In theory, the Buy Local campaign was meant to offer to shoppers the notion that there is something more high-minded in patronizing a local shop than can be found in the convenience of one-stop-gets-all in a big box store, or buying what you need while still in your pajamas. There is community involvement when shopping at an independent local retailer, and there is personalized customer service, and there is familiarity, and a sense of giving back, and/or just trying to be a good neighbor.
In practice, Buy Local pushed shoppers to small Main Street retailers in droves, no matter what the motivation. According to Advocates for Local Business, the results of a study released February 6 show that Buy Local campaigns worked far better than instigators had hoped, driving locals into independent shops at a brisk rate.
The survey of 2,602 independent business owners by Advocates for Local Business and the Institute for Self-Reliance showed that 2013 sales increased by 7 percent from 2012 in markets with Buy Local campaigns, while the increase was only 2.3 percent in areas where no such campaign took place. Data also showed that 75 percent of businesses in “Local First” areas reported increased foot traffic and other business improvements stemming from the campaign.
Additionally, the business owners in the campaign markets who participated in the survey reported an average revenue increase of 5.3 percent last year, and a 1.4 percent gain in same-store holiday sales.
Jeff Milchen, co-chair of the American Business Alliance, said in a prepared statement the survey results confirmed what many small business owners already knew. “This data confirms what we experience assisting communities with ‘buy local and independent’ campaigns — they are raising consciousness and driving more business to local independents. The data is inspiring and suggests the future will be bright for America’s entrepreneurs once we change policies that handicap independent businesses.”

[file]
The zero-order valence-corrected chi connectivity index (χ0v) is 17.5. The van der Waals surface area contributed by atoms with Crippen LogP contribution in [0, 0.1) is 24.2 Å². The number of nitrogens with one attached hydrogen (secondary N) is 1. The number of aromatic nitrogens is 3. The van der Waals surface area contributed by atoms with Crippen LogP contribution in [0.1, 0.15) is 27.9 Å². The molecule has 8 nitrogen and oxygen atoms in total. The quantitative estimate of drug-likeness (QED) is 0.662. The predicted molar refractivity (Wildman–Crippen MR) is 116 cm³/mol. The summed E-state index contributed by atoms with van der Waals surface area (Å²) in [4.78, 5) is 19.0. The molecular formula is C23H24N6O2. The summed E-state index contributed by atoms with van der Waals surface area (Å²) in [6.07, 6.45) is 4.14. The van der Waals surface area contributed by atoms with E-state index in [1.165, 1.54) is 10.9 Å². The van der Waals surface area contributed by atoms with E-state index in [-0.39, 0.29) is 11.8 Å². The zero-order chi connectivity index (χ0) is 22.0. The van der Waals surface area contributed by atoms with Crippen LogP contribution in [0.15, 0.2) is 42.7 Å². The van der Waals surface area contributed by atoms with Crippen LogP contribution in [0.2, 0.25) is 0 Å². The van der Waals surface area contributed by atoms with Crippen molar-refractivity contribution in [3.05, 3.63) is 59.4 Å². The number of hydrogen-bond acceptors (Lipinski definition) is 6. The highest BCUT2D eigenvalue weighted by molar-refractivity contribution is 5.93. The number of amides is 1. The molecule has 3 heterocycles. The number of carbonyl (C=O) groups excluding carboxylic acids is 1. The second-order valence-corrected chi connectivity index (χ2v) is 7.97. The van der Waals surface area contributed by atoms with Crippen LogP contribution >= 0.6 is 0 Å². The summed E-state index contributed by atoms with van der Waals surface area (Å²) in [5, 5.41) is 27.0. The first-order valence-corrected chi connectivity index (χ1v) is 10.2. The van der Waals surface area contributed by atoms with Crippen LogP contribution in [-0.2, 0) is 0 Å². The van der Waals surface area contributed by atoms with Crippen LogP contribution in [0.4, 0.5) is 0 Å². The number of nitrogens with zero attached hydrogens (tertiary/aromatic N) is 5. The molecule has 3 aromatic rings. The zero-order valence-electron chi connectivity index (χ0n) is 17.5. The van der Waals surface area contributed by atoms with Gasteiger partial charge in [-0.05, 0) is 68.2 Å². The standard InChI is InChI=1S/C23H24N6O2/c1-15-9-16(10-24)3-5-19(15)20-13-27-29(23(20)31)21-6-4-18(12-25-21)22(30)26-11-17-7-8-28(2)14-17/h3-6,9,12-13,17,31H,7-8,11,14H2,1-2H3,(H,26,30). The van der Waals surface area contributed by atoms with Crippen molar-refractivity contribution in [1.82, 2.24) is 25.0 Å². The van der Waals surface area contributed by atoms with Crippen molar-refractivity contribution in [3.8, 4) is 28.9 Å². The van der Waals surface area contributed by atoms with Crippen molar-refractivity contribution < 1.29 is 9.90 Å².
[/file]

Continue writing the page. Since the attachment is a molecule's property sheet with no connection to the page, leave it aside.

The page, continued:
Thoughts on policy along Main Street also played a role in the survey. Most small retailers told the survey interviewers that, rather than big box chains, large Internet retailers posed the biggest threat to their business success. More than 75 percent of independent retailer respondents said that online retailers’ advantage of sales-tax free transactions was the biggest threat to the local businessman, and 41 percent said the advantage had a “significant” impact on their sales. Local independents called for a leveling of the playing field in the survey, asking that lawmakers impose sales taxes on Internet-only stores.
Business owners surveyed also favored policies that would end tax subsidies for large corporate retailers, and regulate credit card swipe fees.
“[The survey] highlights … the challenges that these businesses are facing regarding equitable governmental policy and a level competitive playing field,” said American Booksellers Association CEO Oren Teicher, who is also the co-chair of Advocates for Independent Business. “However, the widespread acceptance of the localism movement — which shows the potential of small business advocacy — is a clear sign for optimism.”
Mitchell, Stacy. “Independent Business Owners Report Growing Public Support, Call for Policies to Level the Playing Field;” Advocates for Independent Business. February 6, 2014.